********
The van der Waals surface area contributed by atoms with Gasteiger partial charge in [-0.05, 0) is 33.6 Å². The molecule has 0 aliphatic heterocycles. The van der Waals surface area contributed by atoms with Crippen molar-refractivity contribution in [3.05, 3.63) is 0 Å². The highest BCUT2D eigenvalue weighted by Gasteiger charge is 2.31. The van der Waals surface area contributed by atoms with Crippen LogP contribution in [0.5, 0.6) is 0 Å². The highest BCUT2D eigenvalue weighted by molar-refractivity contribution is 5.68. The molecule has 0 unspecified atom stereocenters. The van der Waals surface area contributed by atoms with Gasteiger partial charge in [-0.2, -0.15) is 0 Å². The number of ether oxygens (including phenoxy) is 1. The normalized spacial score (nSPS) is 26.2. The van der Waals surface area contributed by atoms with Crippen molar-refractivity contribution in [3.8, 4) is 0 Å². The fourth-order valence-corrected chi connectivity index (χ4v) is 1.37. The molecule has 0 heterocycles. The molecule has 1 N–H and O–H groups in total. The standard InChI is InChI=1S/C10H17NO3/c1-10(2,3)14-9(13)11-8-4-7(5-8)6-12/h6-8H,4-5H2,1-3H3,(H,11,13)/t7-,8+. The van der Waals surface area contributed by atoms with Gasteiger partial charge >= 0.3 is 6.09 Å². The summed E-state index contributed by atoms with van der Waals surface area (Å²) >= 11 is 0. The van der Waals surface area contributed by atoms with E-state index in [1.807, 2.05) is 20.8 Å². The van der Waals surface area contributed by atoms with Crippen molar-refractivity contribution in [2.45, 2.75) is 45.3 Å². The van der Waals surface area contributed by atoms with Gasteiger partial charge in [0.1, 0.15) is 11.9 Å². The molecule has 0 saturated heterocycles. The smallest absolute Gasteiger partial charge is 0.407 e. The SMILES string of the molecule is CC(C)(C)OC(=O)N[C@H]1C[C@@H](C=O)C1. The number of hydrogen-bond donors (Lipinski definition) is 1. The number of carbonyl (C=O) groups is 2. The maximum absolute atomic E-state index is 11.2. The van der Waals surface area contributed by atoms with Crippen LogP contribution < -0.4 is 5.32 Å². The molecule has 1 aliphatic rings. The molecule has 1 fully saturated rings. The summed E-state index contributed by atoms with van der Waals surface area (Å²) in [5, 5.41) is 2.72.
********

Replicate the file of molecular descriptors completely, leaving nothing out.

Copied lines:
The van der Waals surface area contributed by atoms with Gasteiger partial charge in [-0.05, 0) is 33.6 Å². The molecule has 0 aliphatic heterocycles. The van der Waals surface area contributed by atoms with Crippen molar-refractivity contribution in [3.05, 3.63) is 0 Å². The highest BCUT2D eigenvalue weighted by Gasteiger charge is 2.31. The van der Waals surface area contributed by atoms with Crippen LogP contribution in [0.5, 0.6) is 0 Å². The highest BCUT2D eigenvalue weighted by molar-refractivity contribution is 5.68. The molecule has 0 unspecified atom stereocenters. The van der Waals surface area contributed by atoms with Gasteiger partial charge in [-0.2, -0.15) is 0 Å². The number of ether oxygens (including phenoxy) is 1. The normalized spacial score (nSPS) is 26.2. The van der Waals surface area contributed by atoms with Crippen molar-refractivity contribution in [3.8, 4) is 0 Å². The fourth-order valence-corrected chi connectivity index (χ4v) is 1.37. The molecule has 0 heterocycles. The molecule has 1 N–H and O–H groups in total. The standard InChI is InChI=1S/C10H17NO3/c1-10(2,3)14-9(13)11-8-4-7(5-8)6-12/h6-8H,4-5H2,1-3H3,(H,11,13)/t7-,8+. The van der Waals surface area contributed by atoms with Gasteiger partial charge >= 0.3 is 6.09 Å². The summed E-state index contributed by atoms with van der Waals surface area (Å²) >= 11 is 0. The van der Waals surface area contributed by atoms with E-state index in [1.807, 2.05) is 20.8 Å². The van der Waals surface area contributed by atoms with Crippen molar-refractivity contribution in [2.45, 2.75) is 45.3 Å². The van der Waals surface area contributed by atoms with Gasteiger partial charge in [0.1, 0.15) is 11.9 Å². The molecule has 0 saturated heterocycles. The smallest absolute Gasteiger partial charge is 0.407 e. The SMILES string of the molecule is CC(C)(C)OC(=O)N[C@H]1C[C@@H](C=O)C1. The number of hydrogen-bond donors (Lipinski definition) is 1. The number of carbonyl (C=O) groups is 2. The maximum absolute atomic E-state index is 11.2. The van der Waals surface area contributed by atoms with Crippen LogP contribution < -0.4 is 5.32 Å². The molecule has 1 aliphatic rings. The molecule has 1 fully saturated rings. The summed E-state index contributed by atoms with van der Waals surface area (Å²) in [5, 5.41) is 2.72.